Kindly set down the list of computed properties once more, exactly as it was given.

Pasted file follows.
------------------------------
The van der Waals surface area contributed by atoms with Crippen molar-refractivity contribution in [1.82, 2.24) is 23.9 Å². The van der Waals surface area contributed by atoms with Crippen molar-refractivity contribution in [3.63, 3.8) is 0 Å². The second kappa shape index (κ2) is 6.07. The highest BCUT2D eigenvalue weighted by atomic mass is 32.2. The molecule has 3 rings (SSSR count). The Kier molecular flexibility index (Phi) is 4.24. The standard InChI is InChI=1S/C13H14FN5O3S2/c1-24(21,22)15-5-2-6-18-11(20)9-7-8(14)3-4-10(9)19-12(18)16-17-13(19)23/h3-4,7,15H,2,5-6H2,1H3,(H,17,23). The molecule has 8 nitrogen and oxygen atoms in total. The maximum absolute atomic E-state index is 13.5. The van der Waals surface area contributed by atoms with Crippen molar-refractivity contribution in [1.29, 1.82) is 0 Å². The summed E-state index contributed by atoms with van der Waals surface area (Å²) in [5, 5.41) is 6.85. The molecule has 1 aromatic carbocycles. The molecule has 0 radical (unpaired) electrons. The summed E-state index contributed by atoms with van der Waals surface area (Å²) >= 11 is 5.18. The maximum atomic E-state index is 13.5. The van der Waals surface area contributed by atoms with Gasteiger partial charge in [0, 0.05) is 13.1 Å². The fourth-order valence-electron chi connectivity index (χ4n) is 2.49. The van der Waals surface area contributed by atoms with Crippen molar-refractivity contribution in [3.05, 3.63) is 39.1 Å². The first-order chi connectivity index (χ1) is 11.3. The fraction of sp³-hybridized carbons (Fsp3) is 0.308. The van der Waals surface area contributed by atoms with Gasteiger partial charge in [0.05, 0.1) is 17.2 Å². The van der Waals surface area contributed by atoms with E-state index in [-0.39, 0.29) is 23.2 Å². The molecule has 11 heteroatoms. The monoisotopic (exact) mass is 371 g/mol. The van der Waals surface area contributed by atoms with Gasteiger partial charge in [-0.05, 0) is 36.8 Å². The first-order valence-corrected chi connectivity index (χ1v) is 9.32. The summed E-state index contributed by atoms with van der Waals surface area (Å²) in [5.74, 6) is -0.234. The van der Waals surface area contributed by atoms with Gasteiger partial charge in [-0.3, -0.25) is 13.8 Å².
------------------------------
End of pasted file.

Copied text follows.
The van der Waals surface area contributed by atoms with Crippen molar-refractivity contribution in [1.82, 2.24) is 23.9 Å². The van der Waals surface area contributed by atoms with Crippen molar-refractivity contribution in [3.63, 3.8) is 0 Å². The second kappa shape index (κ2) is 6.07. The highest BCUT2D eigenvalue weighted by atomic mass is 32.2. The molecule has 3 rings (SSSR count). The Kier molecular flexibility index (Phi) is 4.24. The standard InChI is InChI=1S/C13H14FN5O3S2/c1-24(21,22)15-5-2-6-18-11(20)9-7-8(14)3-4-10(9)19-12(18)16-17-13(19)23/h3-4,7,15H,2,5-6H2,1H3,(H,17,23). The molecule has 8 nitrogen and oxygen atoms in total. The maximum absolute atomic E-state index is 13.5. The van der Waals surface area contributed by atoms with Crippen molar-refractivity contribution in [1.29, 1.82) is 0 Å². The summed E-state index contributed by atoms with van der Waals surface area (Å²) in [5, 5.41) is 6.85. The molecule has 1 aromatic carbocycles. The molecule has 0 radical (unpaired) electrons. The summed E-state index contributed by atoms with van der Waals surface area (Å²) >= 11 is 5.18. The maximum atomic E-state index is 13.5. The van der Waals surface area contributed by atoms with Gasteiger partial charge in [0, 0.05) is 13.1 Å². The fourth-order valence-electron chi connectivity index (χ4n) is 2.49. The van der Waals surface area contributed by atoms with Crippen molar-refractivity contribution in [3.05, 3.63) is 39.1 Å². The first-order chi connectivity index (χ1) is 11.3. The fraction of sp³-hybridized carbons (Fsp3) is 0.308. The van der Waals surface area contributed by atoms with Gasteiger partial charge in [0.05, 0.1) is 17.2 Å². The van der Waals surface area contributed by atoms with E-state index in [-0.39, 0.29) is 23.2 Å². The molecule has 11 heteroatoms. The monoisotopic (exact) mass is 371 g/mol. The van der Waals surface area contributed by atoms with Gasteiger partial charge in [-0.05, 0) is 36.8 Å². The first-order valence-corrected chi connectivity index (χ1v) is 9.32. The summed E-state index contributed by atoms with van der Waals surface area (Å²) in [5.74, 6) is -0.234. The van der Waals surface area contributed by atoms with Gasteiger partial charge in [-0.3, -0.25) is 13.8 Å².